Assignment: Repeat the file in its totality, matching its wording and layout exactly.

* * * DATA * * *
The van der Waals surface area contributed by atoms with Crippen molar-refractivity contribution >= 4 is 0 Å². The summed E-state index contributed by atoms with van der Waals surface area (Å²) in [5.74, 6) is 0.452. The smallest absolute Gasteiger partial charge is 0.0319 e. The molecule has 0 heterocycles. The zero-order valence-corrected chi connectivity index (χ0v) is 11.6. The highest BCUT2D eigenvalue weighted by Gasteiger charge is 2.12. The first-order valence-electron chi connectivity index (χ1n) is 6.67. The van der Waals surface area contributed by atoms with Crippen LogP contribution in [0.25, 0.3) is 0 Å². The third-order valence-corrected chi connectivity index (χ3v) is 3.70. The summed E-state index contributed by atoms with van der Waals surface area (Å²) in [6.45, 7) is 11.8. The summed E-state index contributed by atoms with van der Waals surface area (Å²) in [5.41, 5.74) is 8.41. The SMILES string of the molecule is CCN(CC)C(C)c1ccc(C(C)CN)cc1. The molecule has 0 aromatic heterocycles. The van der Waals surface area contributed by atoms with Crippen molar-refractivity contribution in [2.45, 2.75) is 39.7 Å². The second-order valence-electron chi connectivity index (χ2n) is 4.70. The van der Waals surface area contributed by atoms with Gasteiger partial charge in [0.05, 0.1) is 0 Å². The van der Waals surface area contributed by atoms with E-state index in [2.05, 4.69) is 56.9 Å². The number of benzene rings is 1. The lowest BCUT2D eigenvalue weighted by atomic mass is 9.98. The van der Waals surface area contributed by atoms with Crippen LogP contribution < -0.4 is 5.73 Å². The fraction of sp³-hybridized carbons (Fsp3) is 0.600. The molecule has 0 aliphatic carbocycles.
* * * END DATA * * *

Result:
The van der Waals surface area contributed by atoms with Crippen molar-refractivity contribution >= 4 is 0 Å². The summed E-state index contributed by atoms with van der Waals surface area (Å²) in [5.74, 6) is 0.452. The smallest absolute Gasteiger partial charge is 0.0319 e. The molecule has 0 heterocycles. The zero-order valence-corrected chi connectivity index (χ0v) is 11.6. The highest BCUT2D eigenvalue weighted by Gasteiger charge is 2.12. The first-order valence-electron chi connectivity index (χ1n) is 6.67. The van der Waals surface area contributed by atoms with Crippen LogP contribution in [0.25, 0.3) is 0 Å². The third-order valence-corrected chi connectivity index (χ3v) is 3.70. The summed E-state index contributed by atoms with van der Waals surface area (Å²) in [6.45, 7) is 11.8. The summed E-state index contributed by atoms with van der Waals surface area (Å²) in [5.41, 5.74) is 8.41. The SMILES string of the molecule is CCN(CC)C(C)c1ccc(C(C)CN)cc1. The molecule has 0 aromatic heterocycles. The van der Waals surface area contributed by atoms with Crippen molar-refractivity contribution in [2.45, 2.75) is 39.7 Å². The second-order valence-electron chi connectivity index (χ2n) is 4.70. The van der Waals surface area contributed by atoms with Gasteiger partial charge in [0.05, 0.1) is 0 Å². The van der Waals surface area contributed by atoms with E-state index in [2.05, 4.69) is 56.9 Å². The number of benzene rings is 1. The lowest BCUT2D eigenvalue weighted by atomic mass is 9.98. The van der Waals surface area contributed by atoms with Crippen LogP contribution < -0.4 is 5.73 Å². The fraction of sp³-hybridized carbons (Fsp3) is 0.600. The molecule has 0 aliphatic carbocycles.